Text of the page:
Freedom. The thing with classical music is that you're kind of just this very highly esteemed cover artist. There's room for composition, too, in that realm, but for me, I was always particular about what I liked and what I didn't like. When I was younger, I didn't like playing the entire [piece] because I might like one portion of the piece, and that part felt more fun to play and sounded better to me than the whole thing. Why did I feel obligated to play the entire song if I didn't like it? That was always a constant point of bickering between me and my mom because she'd be like, “You don't finish anything from start to finish,” and my argument was because I didn't like it. It's almost like classical sampling — I just wanna play this loop right now, I don't wanna play the rest of it. In making beats, it's up to me — I have the freedom and I can choose how I want these songs to sound, and since it's coming from me, I can make a song that makes me happy and is joyful in the process of creating as well.
What was your intro to the L.A. beat scene?
The last couple years of college is when I started taking my music and moving outward with it. Up until that point it was a hobby, very inwardly focused and insular. I didn't know any rappers, I'm sure there were tons of people around me who were making beats, but I didn't really know anyone else who made beats at all. Eventually, I met my good friend Mike Gao. He had won one of those Project Blowed beat battles. I started going to Project Blowed, which was kind-of the precursor for Low End Theory. A bunch of people from the Blowed started Low End Theory, like Daddy Kev and Gaslamp. I started going to Low End Theory and stuff around 2007-ish. It was an underground place for electronic-based music and hip-hop, and some psychedelic rock music. Not a lot of people would go on a regular basis. It was on a Wednesday, and usually if you went, you just went there to support another one of your homies who was playing, and maybe the next time you were playing and all of your homies would be there to support you. It was a really small group of people at the time. I would see the people that have blown up like Gaslamp [Killer], Nosaj Thing, or Flying Lotus, or Samiyam, or Jon Wayne It eventually turned itself into a scene — but it wasn't in the beginning. It was just a bunch of people playing beats at a club, and it turned into something more substantial after that.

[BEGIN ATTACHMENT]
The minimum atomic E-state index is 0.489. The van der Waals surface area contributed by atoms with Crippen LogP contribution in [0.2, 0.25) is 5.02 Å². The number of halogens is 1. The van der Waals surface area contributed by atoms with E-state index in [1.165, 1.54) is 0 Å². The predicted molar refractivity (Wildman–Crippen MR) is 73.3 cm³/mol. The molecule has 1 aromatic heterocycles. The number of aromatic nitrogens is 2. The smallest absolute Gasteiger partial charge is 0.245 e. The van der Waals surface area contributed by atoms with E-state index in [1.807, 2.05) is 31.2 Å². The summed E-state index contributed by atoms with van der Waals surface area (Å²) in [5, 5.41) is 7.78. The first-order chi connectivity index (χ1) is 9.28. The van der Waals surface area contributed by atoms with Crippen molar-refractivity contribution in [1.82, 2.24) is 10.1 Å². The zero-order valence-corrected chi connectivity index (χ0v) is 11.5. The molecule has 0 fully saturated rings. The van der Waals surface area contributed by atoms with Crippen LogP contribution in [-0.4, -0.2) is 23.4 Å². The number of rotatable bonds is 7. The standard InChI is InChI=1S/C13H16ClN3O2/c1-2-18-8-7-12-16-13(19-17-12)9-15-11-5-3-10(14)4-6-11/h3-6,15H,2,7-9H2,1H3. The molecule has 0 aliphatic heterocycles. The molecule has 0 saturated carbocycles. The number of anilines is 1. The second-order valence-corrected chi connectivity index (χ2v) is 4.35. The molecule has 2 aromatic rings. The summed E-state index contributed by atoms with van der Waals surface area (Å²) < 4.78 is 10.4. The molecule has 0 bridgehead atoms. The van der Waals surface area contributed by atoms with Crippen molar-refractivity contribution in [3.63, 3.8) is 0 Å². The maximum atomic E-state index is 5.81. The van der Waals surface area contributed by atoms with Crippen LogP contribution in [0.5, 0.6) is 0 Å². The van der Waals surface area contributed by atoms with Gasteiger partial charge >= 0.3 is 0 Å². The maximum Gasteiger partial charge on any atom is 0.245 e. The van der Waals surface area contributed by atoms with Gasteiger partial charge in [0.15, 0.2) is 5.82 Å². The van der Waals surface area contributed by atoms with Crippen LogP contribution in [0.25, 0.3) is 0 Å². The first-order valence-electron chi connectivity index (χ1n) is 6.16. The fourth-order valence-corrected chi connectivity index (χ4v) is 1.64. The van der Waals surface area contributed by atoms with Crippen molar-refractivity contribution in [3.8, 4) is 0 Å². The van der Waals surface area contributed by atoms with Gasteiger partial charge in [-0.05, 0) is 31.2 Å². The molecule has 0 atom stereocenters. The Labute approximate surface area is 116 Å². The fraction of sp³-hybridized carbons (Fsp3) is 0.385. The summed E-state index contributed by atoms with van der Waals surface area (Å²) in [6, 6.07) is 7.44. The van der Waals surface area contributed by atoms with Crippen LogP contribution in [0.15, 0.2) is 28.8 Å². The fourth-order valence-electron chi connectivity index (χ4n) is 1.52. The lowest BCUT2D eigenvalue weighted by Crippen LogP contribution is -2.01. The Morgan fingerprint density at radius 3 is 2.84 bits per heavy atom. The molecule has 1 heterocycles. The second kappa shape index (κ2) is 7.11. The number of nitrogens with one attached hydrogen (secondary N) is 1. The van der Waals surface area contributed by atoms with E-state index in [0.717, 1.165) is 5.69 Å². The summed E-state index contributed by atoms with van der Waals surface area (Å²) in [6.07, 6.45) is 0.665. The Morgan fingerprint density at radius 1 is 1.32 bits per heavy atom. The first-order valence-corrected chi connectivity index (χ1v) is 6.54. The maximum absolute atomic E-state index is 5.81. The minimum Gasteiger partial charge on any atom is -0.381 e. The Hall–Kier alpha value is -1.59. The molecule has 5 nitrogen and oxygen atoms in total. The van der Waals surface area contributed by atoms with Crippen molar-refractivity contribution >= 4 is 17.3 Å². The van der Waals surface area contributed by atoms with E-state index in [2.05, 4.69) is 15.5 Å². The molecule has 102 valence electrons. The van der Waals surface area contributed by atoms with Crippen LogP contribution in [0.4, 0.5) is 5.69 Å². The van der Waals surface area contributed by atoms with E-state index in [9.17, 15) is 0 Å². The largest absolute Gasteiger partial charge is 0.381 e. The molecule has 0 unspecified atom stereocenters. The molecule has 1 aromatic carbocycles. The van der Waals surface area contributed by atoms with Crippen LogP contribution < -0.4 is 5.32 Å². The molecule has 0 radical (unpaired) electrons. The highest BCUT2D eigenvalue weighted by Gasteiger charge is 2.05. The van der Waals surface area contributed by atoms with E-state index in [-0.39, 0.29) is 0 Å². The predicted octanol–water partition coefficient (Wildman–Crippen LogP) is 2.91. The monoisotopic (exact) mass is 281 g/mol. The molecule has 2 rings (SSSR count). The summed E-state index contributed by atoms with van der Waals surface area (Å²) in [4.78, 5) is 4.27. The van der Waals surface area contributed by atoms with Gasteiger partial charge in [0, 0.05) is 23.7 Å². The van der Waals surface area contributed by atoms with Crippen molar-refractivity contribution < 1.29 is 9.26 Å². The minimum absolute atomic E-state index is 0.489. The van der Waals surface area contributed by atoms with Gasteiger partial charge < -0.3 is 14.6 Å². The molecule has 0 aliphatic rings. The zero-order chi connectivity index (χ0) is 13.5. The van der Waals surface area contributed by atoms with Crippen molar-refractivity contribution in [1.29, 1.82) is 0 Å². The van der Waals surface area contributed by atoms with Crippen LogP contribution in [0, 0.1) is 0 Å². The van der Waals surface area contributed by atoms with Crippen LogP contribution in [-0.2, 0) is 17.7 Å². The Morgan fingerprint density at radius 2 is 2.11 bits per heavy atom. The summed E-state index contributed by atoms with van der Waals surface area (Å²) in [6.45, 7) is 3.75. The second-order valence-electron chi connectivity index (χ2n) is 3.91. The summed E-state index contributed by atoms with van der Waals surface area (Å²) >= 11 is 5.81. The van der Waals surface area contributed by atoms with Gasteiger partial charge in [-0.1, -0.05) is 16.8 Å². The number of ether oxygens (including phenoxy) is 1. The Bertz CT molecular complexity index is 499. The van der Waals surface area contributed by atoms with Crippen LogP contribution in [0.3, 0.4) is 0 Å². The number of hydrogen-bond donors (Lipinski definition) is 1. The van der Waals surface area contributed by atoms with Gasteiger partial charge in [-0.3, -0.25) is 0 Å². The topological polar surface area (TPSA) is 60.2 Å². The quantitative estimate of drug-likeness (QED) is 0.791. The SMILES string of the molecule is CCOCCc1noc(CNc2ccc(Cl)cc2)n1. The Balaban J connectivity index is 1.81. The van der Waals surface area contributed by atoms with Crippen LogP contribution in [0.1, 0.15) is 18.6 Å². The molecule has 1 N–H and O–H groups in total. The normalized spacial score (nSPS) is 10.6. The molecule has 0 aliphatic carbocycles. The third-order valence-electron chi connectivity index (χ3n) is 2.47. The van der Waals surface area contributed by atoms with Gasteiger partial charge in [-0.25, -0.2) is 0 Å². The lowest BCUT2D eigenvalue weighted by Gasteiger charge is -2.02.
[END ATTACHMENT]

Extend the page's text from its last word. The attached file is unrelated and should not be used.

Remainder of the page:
A lot of beatmakers, they're very private people, you just make beats at home and maybe people might hear them. At that time, it was less common for a bunch of producers to get together. You needed to have a rapper on your beat, or you needed a verse or a singer. I think for us, we reached a point where we realized we didn't need to have rappers on our beats, and we could just appreciate beats on our own, and that's when we started just listening and doing beat battles, and beat invitationals, and these things that didn't involve having to have a vocalist on it.
What kind of equipment and programs do you use now to make music? What about for live shows?
I use Ableton in both instances, when I play live and when I make beats. But when I perform live, I think of myself more as a conductor. I'm bringing in pieces and sections of music and melding them together to create a different experience, so it's not that you're hearing the album like you'd hear it on Spotify; you're hearing it in the live context, and how it can be manipulated and arranged differently. When I'm making beats at home, I'm still using Ableton, but the Arrangement View. The two views in Ableton — you can either use it in Clip View, which is what people mostly use to DJ or to perform in the way that I do, and then if you use the other side that's kind of like the arrangement form, when you use it to sequence the songs. When I make beats I'll use Ableton but I'll be using my other gear too, like my keyboards, my synthesizer, my audio interface speakers, sitting down in my chair. I'll be approaching music in a very formal way. When I'm performing live, all the pieces of all my songs all separated, and I bring them in in different ways, so you'll hear maybe two parts of two different songs and they'll go together, presented more like one, really long song. My live shows, I've always wanted them to be like one long story that kind of weaves in and out of the songs, which for me, makes it more immersive. You're kind of on this road together, and seeing where it will take you. I've always wanted my songs to be like that, too. They’re meant to be like a little story. I guess it's kind of meta, where I'm taking these little stories and making a bigger story with them during the live sets.